I look at things like Overstimulated’s great “book burro” greasemonkey script and I increasingly find myself thinking, “Death to shopping search sites (and wrong-headed vertical search too)!” Book burro is a wonderful example of how people are are completely missing the fundamental changes in search.
First, while I have admittedly hyped vertical search and it is potentially useful, people keep missing that unlike Google-style search it must be context-driven. People are not going to bookmark and use twenty different domain-specific search engines, no matter how well done. People will fold, spindle, and mutilate Google into doing the job — unless you give them search in context. A la Blinkx, for example, a good vertical search tool will recognize a task requiring information while you are working, and then it will provide that information in passing — call it drive-by search.
And that is where book burro is instructive. Rather than forcing people to go to a shopping search site to find multiple sources for a product, it implicitly embeds that in Amazon by bringing back competitive prices via XML-HTTP. Put differently, it recognizes that people are looking for a book, not shopping for prices, and they have a default shopping site. In that context it gives you enough information to decide whether you would like to change your purchase location on a per-transaction basis.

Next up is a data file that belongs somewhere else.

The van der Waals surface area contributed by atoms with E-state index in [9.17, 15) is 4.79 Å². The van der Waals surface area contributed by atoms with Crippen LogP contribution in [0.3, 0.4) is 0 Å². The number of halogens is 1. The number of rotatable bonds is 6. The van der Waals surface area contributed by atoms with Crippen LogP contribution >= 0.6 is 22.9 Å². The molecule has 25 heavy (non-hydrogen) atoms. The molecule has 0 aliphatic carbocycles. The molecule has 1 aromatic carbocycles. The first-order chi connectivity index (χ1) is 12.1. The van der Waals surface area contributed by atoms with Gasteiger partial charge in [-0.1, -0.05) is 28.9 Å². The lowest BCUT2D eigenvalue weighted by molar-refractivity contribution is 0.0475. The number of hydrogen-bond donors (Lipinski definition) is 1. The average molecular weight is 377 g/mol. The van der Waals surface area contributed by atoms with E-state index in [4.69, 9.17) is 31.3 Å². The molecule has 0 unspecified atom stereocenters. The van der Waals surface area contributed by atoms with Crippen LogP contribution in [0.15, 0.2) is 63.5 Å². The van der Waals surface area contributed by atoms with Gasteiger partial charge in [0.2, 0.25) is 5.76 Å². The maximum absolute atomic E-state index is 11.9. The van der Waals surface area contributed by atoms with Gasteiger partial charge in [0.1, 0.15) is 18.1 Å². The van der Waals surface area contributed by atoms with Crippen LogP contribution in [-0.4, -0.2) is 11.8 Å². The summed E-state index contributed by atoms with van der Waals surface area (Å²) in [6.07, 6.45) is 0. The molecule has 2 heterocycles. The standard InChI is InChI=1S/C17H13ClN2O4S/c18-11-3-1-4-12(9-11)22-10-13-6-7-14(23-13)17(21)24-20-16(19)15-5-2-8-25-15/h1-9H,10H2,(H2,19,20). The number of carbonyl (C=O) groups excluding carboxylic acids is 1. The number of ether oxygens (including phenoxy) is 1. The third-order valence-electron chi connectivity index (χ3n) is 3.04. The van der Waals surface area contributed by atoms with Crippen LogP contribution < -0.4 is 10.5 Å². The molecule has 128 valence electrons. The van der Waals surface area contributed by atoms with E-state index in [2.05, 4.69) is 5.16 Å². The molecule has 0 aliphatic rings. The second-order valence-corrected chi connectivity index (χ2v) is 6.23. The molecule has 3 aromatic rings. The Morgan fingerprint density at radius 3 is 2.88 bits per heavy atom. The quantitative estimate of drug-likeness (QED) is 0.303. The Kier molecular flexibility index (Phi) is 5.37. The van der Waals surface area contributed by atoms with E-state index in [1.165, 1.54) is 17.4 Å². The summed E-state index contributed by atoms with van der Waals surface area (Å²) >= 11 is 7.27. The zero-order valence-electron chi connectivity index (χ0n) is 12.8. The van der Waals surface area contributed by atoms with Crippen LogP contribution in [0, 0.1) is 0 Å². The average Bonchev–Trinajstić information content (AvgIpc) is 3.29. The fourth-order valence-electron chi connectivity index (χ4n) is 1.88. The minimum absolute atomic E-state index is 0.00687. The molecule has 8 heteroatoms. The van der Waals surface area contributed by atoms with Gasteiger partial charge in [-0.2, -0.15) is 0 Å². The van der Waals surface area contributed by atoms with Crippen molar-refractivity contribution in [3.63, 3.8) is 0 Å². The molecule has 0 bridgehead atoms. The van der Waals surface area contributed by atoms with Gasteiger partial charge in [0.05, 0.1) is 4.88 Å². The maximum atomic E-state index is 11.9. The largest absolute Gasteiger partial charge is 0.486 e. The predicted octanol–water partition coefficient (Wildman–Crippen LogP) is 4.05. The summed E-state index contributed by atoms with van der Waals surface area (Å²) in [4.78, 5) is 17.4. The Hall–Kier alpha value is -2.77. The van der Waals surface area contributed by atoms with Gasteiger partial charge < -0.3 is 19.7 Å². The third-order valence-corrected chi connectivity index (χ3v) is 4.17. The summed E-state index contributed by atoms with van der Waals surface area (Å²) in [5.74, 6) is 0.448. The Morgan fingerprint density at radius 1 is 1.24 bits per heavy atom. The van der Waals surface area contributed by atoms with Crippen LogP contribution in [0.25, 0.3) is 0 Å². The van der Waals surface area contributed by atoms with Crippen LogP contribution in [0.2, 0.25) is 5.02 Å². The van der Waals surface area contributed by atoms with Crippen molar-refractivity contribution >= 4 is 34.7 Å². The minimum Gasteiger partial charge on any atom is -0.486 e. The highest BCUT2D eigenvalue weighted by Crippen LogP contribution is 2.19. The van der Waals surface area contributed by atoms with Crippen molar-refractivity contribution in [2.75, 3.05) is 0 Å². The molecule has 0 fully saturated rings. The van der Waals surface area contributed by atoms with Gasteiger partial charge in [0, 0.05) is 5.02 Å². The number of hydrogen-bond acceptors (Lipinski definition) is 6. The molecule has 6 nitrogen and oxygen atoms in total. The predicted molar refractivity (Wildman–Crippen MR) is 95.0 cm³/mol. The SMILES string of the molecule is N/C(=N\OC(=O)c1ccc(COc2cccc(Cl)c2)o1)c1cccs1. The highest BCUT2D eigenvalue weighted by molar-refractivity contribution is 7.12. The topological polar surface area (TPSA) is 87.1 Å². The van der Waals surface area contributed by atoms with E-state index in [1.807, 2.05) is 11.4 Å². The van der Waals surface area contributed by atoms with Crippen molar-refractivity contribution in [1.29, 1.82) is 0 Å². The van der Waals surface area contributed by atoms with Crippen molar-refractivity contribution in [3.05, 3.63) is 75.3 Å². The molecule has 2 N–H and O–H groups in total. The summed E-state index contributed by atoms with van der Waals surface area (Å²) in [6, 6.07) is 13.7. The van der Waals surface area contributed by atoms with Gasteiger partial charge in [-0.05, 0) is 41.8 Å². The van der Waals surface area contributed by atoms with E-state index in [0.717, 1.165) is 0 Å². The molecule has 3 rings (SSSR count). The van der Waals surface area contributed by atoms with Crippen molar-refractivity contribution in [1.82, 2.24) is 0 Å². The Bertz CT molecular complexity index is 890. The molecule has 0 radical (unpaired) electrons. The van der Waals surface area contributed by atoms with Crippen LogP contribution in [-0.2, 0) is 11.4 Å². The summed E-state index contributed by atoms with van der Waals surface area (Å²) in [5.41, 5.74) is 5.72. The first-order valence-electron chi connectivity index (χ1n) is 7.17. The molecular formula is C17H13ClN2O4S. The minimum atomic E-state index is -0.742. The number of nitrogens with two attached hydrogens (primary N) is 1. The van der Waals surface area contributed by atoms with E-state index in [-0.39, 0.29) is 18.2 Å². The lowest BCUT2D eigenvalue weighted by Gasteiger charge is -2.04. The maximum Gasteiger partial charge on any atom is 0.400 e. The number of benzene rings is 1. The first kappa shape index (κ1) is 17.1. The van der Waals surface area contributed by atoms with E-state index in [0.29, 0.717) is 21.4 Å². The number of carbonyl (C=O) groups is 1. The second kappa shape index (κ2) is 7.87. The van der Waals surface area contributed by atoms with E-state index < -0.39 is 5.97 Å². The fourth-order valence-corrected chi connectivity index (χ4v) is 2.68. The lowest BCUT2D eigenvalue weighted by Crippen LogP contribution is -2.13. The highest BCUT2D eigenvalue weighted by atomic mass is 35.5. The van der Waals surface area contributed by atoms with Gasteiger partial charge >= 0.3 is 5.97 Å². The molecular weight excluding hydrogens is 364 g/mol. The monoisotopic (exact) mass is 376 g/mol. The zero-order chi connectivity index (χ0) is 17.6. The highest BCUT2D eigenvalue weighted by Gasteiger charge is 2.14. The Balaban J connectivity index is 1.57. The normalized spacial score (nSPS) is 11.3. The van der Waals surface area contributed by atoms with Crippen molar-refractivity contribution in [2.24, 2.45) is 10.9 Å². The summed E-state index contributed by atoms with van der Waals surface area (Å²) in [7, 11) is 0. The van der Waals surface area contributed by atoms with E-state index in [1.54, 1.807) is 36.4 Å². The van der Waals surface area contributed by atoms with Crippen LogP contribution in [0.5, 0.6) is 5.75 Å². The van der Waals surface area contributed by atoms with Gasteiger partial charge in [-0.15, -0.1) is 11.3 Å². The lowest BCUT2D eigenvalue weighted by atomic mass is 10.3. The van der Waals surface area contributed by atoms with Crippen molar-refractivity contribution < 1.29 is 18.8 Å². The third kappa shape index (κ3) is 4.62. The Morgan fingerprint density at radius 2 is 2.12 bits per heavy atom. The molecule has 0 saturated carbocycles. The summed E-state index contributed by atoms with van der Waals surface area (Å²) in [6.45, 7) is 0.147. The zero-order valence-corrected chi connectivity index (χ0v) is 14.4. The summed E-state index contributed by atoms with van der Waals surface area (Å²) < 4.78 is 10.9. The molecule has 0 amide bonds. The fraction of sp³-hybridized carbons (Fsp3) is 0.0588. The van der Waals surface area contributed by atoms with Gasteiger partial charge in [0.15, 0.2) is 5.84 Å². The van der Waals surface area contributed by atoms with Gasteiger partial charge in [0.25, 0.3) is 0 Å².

Imagine most vertical search sites reconstituted in the same way, feeding you information as required by the context in which you are currently operating. Say you start scanning a CV it might do a background Zoominfo search and ask you whether you would like due diligence information on the candidate; do a product search and you get a book burro-style price list. The mind begins to boggle when you rethink vertical search as immersive client-centric context, rather than simply being yet another bookmark in an already cluttered world of search.